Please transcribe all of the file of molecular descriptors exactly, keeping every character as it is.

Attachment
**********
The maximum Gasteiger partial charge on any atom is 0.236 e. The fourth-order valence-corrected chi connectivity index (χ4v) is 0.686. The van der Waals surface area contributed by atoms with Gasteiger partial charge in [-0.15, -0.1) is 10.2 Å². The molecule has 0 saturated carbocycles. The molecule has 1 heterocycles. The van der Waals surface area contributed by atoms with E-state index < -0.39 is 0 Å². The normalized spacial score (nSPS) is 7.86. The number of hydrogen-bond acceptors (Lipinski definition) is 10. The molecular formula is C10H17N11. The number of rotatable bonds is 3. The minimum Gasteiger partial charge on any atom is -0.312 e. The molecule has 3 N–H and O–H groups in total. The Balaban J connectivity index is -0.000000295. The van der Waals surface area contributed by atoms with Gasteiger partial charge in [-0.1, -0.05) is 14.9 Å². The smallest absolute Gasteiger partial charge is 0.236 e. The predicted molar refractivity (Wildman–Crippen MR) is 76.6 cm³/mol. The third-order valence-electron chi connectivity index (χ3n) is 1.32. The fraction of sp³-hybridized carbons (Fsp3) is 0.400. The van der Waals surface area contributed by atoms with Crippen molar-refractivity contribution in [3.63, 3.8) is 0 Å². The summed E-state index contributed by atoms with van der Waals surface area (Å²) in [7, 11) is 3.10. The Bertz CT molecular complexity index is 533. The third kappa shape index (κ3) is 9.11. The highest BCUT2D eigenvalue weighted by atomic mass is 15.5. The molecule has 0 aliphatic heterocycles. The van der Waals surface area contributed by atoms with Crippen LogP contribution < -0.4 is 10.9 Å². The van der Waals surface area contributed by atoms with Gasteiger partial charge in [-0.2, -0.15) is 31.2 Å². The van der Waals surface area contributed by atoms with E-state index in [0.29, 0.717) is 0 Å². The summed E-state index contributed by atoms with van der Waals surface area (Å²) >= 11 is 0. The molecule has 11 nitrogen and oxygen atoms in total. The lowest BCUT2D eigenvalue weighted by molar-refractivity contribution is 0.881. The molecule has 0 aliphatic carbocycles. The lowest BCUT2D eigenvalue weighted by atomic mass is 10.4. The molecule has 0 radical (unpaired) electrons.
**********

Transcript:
The maximum Gasteiger partial charge on any atom is 0.236 e. The fourth-order valence-corrected chi connectivity index (χ4v) is 0.686. The van der Waals surface area contributed by atoms with Gasteiger partial charge in [-0.15, -0.1) is 10.2 Å². The molecule has 0 saturated carbocycles. The molecule has 1 heterocycles. The van der Waals surface area contributed by atoms with E-state index < -0.39 is 0 Å². The normalized spacial score (nSPS) is 7.86. The number of hydrogen-bond acceptors (Lipinski definition) is 10. The molecular formula is C10H17N11. The number of rotatable bonds is 3. The minimum Gasteiger partial charge on any atom is -0.312 e. The molecule has 3 N–H and O–H groups in total. The Balaban J connectivity index is -0.000000295. The van der Waals surface area contributed by atoms with Gasteiger partial charge in [-0.1, -0.05) is 14.9 Å². The smallest absolute Gasteiger partial charge is 0.236 e. The predicted molar refractivity (Wildman–Crippen MR) is 76.6 cm³/mol. The third-order valence-electron chi connectivity index (χ3n) is 1.32. The fraction of sp³-hybridized carbons (Fsp3) is 0.400. The van der Waals surface area contributed by atoms with Crippen molar-refractivity contribution in [3.63, 3.8) is 0 Å². The summed E-state index contributed by atoms with van der Waals surface area (Å²) in [7, 11) is 3.10. The Bertz CT molecular complexity index is 533. The third kappa shape index (κ3) is 9.11. The highest BCUT2D eigenvalue weighted by atomic mass is 15.5. The molecule has 0 aliphatic heterocycles. The van der Waals surface area contributed by atoms with Crippen LogP contribution < -0.4 is 10.9 Å². The van der Waals surface area contributed by atoms with Gasteiger partial charge in [-0.2, -0.15) is 31.2 Å². The van der Waals surface area contributed by atoms with E-state index in [0.29, 0.717) is 0 Å². The summed E-state index contributed by atoms with van der Waals surface area (Å²) >= 11 is 0. The molecule has 11 nitrogen and oxygen atoms in total. The lowest BCUT2D eigenvalue weighted by molar-refractivity contribution is 0.881. The molecule has 0 aliphatic carbocycles. The lowest BCUT2D eigenvalue weighted by atomic mass is 10.4. The molecule has 0 radical (unpaired) electrons.